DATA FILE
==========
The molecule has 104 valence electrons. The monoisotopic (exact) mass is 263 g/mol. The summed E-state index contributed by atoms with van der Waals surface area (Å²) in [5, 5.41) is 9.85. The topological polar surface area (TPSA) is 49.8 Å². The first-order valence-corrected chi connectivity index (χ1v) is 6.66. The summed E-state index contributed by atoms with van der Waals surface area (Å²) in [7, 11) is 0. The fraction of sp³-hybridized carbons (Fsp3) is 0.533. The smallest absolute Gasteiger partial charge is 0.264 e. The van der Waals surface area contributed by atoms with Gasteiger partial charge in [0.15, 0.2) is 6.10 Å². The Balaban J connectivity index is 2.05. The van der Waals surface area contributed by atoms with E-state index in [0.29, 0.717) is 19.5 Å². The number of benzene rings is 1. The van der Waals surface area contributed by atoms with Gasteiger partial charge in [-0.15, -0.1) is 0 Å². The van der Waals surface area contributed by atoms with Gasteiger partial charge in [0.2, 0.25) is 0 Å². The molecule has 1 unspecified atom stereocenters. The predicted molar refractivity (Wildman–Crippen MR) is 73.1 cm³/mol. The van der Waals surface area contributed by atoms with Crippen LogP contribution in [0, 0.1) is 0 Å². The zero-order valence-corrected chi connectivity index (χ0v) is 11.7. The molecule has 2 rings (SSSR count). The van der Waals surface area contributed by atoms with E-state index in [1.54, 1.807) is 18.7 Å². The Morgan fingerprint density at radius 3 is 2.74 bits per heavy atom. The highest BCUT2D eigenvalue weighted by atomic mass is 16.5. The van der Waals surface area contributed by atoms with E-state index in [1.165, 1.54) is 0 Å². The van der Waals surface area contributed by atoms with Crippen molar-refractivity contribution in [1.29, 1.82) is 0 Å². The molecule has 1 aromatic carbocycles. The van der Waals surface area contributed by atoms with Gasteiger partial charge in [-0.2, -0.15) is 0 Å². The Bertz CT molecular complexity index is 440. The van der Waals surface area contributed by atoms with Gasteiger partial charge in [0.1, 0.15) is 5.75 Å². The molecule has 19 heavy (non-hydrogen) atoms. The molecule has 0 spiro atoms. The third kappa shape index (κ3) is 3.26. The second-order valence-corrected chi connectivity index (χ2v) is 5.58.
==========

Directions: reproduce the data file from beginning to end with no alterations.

The molecule has 104 valence electrons. The monoisotopic (exact) mass is 263 g/mol. The summed E-state index contributed by atoms with van der Waals surface area (Å²) in [5, 5.41) is 9.85. The topological polar surface area (TPSA) is 49.8 Å². The first-order valence-corrected chi connectivity index (χ1v) is 6.66. The summed E-state index contributed by atoms with van der Waals surface area (Å²) in [7, 11) is 0. The fraction of sp³-hybridized carbons (Fsp3) is 0.533. The smallest absolute Gasteiger partial charge is 0.264 e. The van der Waals surface area contributed by atoms with Gasteiger partial charge in [0.15, 0.2) is 6.10 Å². The Balaban J connectivity index is 2.05. The van der Waals surface area contributed by atoms with E-state index in [0.29, 0.717) is 19.5 Å². The number of benzene rings is 1. The van der Waals surface area contributed by atoms with Gasteiger partial charge in [-0.15, -0.1) is 0 Å². The van der Waals surface area contributed by atoms with Gasteiger partial charge in [0.2, 0.25) is 0 Å². The molecule has 1 unspecified atom stereocenters. The predicted molar refractivity (Wildman–Crippen MR) is 73.1 cm³/mol. The van der Waals surface area contributed by atoms with Crippen LogP contribution in [0, 0.1) is 0 Å². The zero-order valence-corrected chi connectivity index (χ0v) is 11.7. The molecule has 2 rings (SSSR count). The van der Waals surface area contributed by atoms with E-state index in [1.54, 1.807) is 18.7 Å². The Morgan fingerprint density at radius 3 is 2.74 bits per heavy atom. The highest BCUT2D eigenvalue weighted by atomic mass is 16.5. The van der Waals surface area contributed by atoms with E-state index in [1.165, 1.54) is 0 Å². The van der Waals surface area contributed by atoms with Crippen molar-refractivity contribution in [1.29, 1.82) is 0 Å². The molecule has 1 aromatic carbocycles. The van der Waals surface area contributed by atoms with Gasteiger partial charge in [-0.2, -0.15) is 0 Å². The Bertz CT molecular complexity index is 440. The van der Waals surface area contributed by atoms with Gasteiger partial charge in [0.1, 0.15) is 5.75 Å². The molecule has 19 heavy (non-hydrogen) atoms. The molecule has 0 spiro atoms. The third kappa shape index (κ3) is 3.26. The second-order valence-corrected chi connectivity index (χ2v) is 5.58.